Mars candy company promises $1 billion to combat climate change

October 3, 2017

The world’s largest candy maker is “going all in” to fight climate change.

Mars, Inc. announced on August 5 that they will be spending a billion dollars through the next few years to reduce their carbon footprint.


“We’ve been increasingly worried about overall progress on the big issues, whether that’s climate change or solving poverty,” Barry Parkin, the company’s chief sustainability officer, told Business Insider. “There are obviously commitments the world is leaning into but, frankly, we don’t think we’re getting there fast enough collectively.”

By 2050, the manufacturer of M&M’s, Snickers, Skittles and Twix is aiming to reduce the environmental impact of the business and supply chain by more than 67 percent.

The candy titan’s “Sustainable in a Generation” plan is their boldest environmental move yet. Long a vocal advocate for climate change, Mars was among the major corporations to signed a petition in May against President Donald Trump’s withdraw from the Paris climate accord.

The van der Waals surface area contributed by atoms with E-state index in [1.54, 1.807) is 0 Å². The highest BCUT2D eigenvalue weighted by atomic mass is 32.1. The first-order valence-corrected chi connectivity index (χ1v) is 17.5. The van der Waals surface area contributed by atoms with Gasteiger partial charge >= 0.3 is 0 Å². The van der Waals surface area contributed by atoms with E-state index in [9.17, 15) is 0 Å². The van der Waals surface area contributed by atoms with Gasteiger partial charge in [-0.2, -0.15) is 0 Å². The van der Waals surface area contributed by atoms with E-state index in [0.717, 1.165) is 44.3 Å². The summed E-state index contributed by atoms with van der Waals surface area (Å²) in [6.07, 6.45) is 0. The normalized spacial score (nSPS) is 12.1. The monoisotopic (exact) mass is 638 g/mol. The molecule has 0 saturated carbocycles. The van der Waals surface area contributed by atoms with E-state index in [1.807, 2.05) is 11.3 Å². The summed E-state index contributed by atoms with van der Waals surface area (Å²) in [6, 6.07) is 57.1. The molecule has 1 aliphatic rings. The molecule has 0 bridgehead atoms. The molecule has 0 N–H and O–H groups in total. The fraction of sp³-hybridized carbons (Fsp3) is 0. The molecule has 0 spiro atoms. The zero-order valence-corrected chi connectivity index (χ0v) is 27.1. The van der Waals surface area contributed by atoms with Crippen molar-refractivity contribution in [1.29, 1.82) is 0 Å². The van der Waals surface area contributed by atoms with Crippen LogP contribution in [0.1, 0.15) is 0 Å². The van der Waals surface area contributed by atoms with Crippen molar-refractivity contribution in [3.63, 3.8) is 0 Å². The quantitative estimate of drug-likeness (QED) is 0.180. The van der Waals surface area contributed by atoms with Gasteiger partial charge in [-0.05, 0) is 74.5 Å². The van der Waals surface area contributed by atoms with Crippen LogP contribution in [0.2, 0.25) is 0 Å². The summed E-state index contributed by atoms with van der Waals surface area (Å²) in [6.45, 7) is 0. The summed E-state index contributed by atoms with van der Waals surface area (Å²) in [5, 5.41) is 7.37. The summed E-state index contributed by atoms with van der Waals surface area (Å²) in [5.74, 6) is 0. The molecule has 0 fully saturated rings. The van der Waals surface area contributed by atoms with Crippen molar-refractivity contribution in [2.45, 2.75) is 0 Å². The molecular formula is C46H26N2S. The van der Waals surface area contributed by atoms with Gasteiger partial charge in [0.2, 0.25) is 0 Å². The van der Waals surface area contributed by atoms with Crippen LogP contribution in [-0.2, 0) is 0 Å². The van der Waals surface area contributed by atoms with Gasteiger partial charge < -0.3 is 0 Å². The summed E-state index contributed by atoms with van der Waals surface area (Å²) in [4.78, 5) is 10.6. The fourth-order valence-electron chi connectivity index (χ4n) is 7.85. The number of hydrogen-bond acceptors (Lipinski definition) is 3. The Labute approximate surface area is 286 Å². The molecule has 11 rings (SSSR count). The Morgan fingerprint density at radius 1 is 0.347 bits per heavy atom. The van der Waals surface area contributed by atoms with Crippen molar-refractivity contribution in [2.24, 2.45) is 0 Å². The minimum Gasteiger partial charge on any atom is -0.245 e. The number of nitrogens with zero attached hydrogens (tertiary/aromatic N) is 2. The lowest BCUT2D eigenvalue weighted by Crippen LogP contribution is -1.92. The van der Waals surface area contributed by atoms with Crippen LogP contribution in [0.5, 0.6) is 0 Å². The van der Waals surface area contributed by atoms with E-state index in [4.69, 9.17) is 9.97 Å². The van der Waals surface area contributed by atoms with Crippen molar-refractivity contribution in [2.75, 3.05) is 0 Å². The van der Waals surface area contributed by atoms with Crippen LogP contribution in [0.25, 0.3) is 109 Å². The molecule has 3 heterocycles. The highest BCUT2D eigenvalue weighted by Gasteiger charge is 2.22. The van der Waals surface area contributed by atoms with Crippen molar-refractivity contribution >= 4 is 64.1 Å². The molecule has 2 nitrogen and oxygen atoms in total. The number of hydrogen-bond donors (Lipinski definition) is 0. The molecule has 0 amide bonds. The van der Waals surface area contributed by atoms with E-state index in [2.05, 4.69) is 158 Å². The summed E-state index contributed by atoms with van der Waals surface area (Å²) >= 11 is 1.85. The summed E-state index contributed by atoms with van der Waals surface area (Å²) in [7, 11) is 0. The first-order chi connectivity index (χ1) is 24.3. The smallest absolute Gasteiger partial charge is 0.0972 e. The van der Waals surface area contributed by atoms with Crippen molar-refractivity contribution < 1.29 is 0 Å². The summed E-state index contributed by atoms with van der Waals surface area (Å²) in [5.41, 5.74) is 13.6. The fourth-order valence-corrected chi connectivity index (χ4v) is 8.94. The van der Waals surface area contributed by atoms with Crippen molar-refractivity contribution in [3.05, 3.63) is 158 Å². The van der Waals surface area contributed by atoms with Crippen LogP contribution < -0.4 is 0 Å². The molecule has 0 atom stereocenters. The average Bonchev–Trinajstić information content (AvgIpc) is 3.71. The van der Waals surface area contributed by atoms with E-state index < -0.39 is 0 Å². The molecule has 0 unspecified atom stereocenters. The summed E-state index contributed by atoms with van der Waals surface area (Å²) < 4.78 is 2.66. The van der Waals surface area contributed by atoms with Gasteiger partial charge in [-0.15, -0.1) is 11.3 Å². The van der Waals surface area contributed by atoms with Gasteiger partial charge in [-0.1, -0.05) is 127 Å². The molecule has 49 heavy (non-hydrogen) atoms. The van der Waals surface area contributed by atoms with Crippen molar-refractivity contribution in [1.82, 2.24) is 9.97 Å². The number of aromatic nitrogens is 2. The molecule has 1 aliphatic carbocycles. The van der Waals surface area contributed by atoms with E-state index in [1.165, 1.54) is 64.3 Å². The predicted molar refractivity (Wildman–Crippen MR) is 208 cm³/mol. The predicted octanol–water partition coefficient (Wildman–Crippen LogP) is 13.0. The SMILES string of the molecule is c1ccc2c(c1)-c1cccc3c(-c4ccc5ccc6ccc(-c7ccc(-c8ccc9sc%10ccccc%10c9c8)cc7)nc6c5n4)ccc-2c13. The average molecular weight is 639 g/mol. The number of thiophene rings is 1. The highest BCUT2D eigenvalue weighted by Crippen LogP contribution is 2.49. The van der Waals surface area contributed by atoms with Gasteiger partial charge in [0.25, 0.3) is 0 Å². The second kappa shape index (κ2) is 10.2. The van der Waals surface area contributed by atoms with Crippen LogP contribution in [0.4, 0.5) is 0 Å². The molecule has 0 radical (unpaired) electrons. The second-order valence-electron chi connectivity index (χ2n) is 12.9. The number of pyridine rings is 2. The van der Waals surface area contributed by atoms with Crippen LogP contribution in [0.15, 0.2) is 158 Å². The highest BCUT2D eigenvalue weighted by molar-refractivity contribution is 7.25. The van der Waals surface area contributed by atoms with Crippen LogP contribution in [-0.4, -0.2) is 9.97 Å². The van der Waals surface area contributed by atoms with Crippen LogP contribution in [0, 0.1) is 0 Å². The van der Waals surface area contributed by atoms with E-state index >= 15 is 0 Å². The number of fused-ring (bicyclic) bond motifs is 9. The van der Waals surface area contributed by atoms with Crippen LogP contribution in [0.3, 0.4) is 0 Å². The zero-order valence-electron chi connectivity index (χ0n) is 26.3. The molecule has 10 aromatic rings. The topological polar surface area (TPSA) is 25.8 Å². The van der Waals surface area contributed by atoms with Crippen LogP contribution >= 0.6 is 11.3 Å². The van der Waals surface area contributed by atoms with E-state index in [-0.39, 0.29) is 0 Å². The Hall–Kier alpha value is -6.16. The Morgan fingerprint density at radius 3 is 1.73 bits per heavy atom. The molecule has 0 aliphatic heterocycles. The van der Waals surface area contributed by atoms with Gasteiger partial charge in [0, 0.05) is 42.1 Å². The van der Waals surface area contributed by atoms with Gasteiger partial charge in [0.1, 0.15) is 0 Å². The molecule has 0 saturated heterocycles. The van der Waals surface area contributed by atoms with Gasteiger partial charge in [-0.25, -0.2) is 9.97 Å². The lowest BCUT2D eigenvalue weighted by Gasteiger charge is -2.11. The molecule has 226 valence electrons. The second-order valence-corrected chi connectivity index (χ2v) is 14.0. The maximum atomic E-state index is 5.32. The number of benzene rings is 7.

Nevertheless, Mars’ chief sustainability officer said the company was not motivated to take action because of the current presidential administration.

“We’re not interested in the politics here — this is about policy,” he said.

The announcement comes just days ahead of the U.N. General Assembly and Climate Week, which begins September 18 in New York City.


In addition, Mars’ plan will further expand wind-powered operations, increase sustainable food sourcing, initiate cross-industry action groups, and find ways to increase income for farmers, Parkin said.

“Mars has been in business for four generations and intends to be for the next four generations,” Mars CEO Grant F. Reid stated in a press release. “We’re doing this because it’s the right thing to do but also because it’s good business.”

Thinking ahead through the next century, Parkin said the company must “completely change” the way they operate their business and source products, in order to become “truly sustainable.” To date, Mars employees over 80,000 people in 78 countries, according to their website.

The family-owned firm, which earned $35 billion in global sales last year, is making sure the campaign gains traction via its advertizing, too: The company will incorporate wind turbines into its M&M’s ads to champion renewable energy.

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